Potential tax on sweetened drinks in Vt.


Alcohol, cigarettes and soda may all be entering the same health category, and soon there could be a tax to prove it.

The Vermont Beverage Tax proposal is a 2 cent per ounce state-wide tax on sugar-sweetened beverages including soft drinks, sports drinks, energy drinks, sweetened teas and more.

“UVM already banned bottled water, now the drinks we can purchase are going to be taxed, that’s bullshit,” senior Nick Usen said.

Vermont rejected similar beverage tax proposals in 2011, 2013 and 2014.

There is already a petition with over 7,000 names fighting the 2015 proposal, according to the Stop the Vermont Beverage Tax website.

“Vermonters don’t need another tax to know what is best for our families,” according to the website.

A 12-ounce can of Coca-Cola contains 39 grams of sugar, equaling about 9 teaspoons of sugar.

This is more than the daily recommended serving of 9 teaspoons for men and 6 teaspoons for women, according to livestrong.com.

The “empty calories” gained from these beverages are the biggest source of added sugars in Americans diets, according to healthiervt.org.

“We have an obesity epidemic in our country and we need every tool in the toolbox in order to bend the curve in the increase in prevalence of obesity,” said Dr. Rachel Johnson, nutrition professor at UVM.

Sugar-sweetened beverages are associated with a higher risk of obesity, as well as an increased risk of developing Type 2 diabetes, hypertension, coronary heart disease and obesity-related cancers, Johnson said.

“I think people are going to be really upset,” senior Olivia Hart said.

“I feel like the public doesn’t really know much about nutrition and health in general and they don’t realize that the amount of sugar in the soda they consume is really unhealthy,” she said.

But Johnson said the education will require funding.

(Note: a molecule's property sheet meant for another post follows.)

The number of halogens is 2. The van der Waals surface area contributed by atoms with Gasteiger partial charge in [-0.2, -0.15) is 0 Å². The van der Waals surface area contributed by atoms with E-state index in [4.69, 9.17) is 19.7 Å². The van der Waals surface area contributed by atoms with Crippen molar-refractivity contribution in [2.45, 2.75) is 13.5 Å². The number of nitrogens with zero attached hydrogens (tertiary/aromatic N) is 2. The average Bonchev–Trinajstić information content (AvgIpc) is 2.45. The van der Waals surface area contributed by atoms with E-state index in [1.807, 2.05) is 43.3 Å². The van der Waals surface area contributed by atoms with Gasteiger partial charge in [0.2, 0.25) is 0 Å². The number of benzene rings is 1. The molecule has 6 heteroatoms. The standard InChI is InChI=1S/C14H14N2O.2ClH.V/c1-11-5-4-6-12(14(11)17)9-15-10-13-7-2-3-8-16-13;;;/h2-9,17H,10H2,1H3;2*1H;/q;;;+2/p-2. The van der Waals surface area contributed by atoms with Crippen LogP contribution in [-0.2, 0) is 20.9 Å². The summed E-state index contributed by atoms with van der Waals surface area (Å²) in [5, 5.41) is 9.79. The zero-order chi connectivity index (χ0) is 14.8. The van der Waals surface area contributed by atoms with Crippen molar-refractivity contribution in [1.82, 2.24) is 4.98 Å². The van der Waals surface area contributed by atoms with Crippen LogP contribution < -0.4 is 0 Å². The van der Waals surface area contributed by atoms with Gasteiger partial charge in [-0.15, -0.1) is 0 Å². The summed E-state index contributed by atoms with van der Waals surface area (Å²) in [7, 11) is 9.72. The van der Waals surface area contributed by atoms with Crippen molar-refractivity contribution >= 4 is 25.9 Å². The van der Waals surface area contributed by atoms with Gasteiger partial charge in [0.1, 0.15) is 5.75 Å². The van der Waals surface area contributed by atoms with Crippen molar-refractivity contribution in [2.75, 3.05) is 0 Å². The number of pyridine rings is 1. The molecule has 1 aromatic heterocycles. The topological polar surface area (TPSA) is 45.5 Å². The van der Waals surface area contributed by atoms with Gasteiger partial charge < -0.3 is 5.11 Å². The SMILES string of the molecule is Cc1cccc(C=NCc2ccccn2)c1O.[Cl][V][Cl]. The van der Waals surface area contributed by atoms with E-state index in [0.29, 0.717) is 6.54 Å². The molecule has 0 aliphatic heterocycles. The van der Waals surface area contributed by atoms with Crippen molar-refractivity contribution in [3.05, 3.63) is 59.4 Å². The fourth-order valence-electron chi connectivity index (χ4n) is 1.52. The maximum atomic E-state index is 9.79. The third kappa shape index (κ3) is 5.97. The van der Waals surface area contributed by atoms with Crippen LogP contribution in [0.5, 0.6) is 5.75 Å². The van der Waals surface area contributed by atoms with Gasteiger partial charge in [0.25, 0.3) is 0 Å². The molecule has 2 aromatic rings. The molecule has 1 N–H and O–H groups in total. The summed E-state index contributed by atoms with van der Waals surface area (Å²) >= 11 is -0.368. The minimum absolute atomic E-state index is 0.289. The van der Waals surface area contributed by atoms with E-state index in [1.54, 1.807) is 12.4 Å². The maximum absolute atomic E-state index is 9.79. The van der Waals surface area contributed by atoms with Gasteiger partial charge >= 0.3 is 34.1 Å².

“A sugar-sweetened beverage tax could provide funding to do public education campaigns around reducing intakes of sugar-sweetened beverages,” she said.

Public policy is one of the most powerful mechanisms of change because it has the ability to reform society to “make the healthy choice the easy choice,” according to Harvard School of public health’s website.

“A tax on sodas, juice drinks, sports drinks, teas and other beverages is not the answer, education is,” according to the Stop the Vermont Beverage Tax website.

In addition to education campaigns, Johnson said part of the tax proposal is to use funds to help subsidize healthcare and subsidize the price of fruits and vegetables for low income families.

A beverage tax may also help offset the societal cost of treating the diseases that result from high intakes of sugary drinks, Johnson said.

Around 11 percent of calories that are consumed by youths in America come from sugar-sweetened beverages, according to the Rhode Island department of health website.

The consumption of sugar-sweetened drinks has accounted for close to one-fifth of the weight gained by the U.S. population from 1977-2007, according to the Alliance For a Healthier Vermont website.

A similar sugar-sweetened beverage tax was implemented in Mexico last year.

The tax was associated with a 10 percent decrease in consumption and about a 6 percent drop in drink sales, according to a Jan. 11 article in the International Business Times.

The nation’s first soda tax was enacted in Berkeley, California Nov. 4, 2014, according to Forbes magazine.

If the Vermont Beverage Tax is passed, Vermont will be the first state to enact a statewide soda tax, Johnson said.